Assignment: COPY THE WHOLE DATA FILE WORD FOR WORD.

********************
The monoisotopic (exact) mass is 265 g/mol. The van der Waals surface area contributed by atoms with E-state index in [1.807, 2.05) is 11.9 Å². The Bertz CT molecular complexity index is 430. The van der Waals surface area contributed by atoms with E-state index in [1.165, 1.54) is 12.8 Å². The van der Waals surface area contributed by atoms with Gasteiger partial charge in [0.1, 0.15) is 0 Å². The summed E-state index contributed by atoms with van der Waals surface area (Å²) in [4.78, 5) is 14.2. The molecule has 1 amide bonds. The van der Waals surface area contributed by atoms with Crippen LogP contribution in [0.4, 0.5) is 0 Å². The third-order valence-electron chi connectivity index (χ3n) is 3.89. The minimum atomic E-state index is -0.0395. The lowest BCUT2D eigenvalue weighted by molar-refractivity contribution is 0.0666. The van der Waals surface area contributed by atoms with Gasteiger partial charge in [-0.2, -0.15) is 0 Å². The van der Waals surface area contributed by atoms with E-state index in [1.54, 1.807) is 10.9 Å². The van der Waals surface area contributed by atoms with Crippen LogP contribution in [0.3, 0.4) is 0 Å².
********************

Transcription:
The monoisotopic (exact) mass is 265 g/mol. The van der Waals surface area contributed by atoms with E-state index in [1.807, 2.05) is 11.9 Å². The Bertz CT molecular complexity index is 430. The van der Waals surface area contributed by atoms with E-state index in [1.165, 1.54) is 12.8 Å². The van der Waals surface area contributed by atoms with Gasteiger partial charge in [0.1, 0.15) is 0 Å². The summed E-state index contributed by atoms with van der Waals surface area (Å²) in [4.78, 5) is 14.2. The molecule has 1 amide bonds. The van der Waals surface area contributed by atoms with Crippen LogP contribution in [0.4, 0.5) is 0 Å². The third-order valence-electron chi connectivity index (χ3n) is 3.89. The minimum atomic E-state index is -0.0395. The lowest BCUT2D eigenvalue weighted by molar-refractivity contribution is 0.0666. The van der Waals surface area contributed by atoms with Gasteiger partial charge in [-0.2, -0.15) is 0 Å². The van der Waals surface area contributed by atoms with E-state index in [1.54, 1.807) is 10.9 Å². The van der Waals surface area contributed by atoms with Crippen LogP contribution in [0.3, 0.4) is 0 Å².